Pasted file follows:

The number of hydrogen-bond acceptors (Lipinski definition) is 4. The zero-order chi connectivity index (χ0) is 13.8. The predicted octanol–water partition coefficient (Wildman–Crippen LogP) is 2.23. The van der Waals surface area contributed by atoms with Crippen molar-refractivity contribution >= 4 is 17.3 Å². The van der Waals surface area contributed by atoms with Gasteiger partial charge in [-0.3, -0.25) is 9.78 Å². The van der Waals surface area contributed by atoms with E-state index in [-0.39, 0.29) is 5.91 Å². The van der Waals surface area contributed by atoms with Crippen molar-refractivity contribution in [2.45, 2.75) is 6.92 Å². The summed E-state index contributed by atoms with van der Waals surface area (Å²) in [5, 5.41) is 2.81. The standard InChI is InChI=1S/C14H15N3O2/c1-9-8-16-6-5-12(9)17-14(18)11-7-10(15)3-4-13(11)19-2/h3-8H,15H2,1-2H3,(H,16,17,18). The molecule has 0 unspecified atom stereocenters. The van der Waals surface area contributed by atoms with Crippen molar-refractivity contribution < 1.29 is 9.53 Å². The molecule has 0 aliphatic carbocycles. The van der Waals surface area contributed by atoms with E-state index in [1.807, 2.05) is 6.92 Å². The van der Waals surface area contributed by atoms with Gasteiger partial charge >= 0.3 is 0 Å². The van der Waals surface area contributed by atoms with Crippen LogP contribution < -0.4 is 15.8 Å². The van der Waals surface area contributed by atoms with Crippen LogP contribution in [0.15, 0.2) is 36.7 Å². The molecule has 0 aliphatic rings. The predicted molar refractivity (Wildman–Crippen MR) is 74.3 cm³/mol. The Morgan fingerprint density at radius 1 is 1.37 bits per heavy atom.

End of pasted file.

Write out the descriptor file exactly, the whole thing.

The number of hydrogen-bond acceptors (Lipinski definition) is 4. The zero-order chi connectivity index (χ0) is 13.8. The predicted octanol–water partition coefficient (Wildman–Crippen LogP) is 2.23. The van der Waals surface area contributed by atoms with Crippen molar-refractivity contribution >= 4 is 17.3 Å². The van der Waals surface area contributed by atoms with Gasteiger partial charge in [-0.3, -0.25) is 9.78 Å². The van der Waals surface area contributed by atoms with E-state index in [-0.39, 0.29) is 5.91 Å². The van der Waals surface area contributed by atoms with Crippen molar-refractivity contribution in [2.45, 2.75) is 6.92 Å². The summed E-state index contributed by atoms with van der Waals surface area (Å²) in [5, 5.41) is 2.81. The standard InChI is InChI=1S/C14H15N3O2/c1-9-8-16-6-5-12(9)17-14(18)11-7-10(15)3-4-13(11)19-2/h3-8H,15H2,1-2H3,(H,16,17,18). The molecule has 0 unspecified atom stereocenters. The van der Waals surface area contributed by atoms with Crippen molar-refractivity contribution < 1.29 is 9.53 Å². The molecule has 0 aliphatic carbocycles. The van der Waals surface area contributed by atoms with E-state index in [1.807, 2.05) is 6.92 Å². The van der Waals surface area contributed by atoms with Gasteiger partial charge >= 0.3 is 0 Å². The van der Waals surface area contributed by atoms with Crippen LogP contribution < -0.4 is 15.8 Å². The van der Waals surface area contributed by atoms with Crippen LogP contribution in [0.15, 0.2) is 36.7 Å². The molecule has 0 aliphatic rings. The predicted molar refractivity (Wildman–Crippen MR) is 74.3 cm³/mol. The Morgan fingerprint density at radius 1 is 1.37 bits per heavy atom.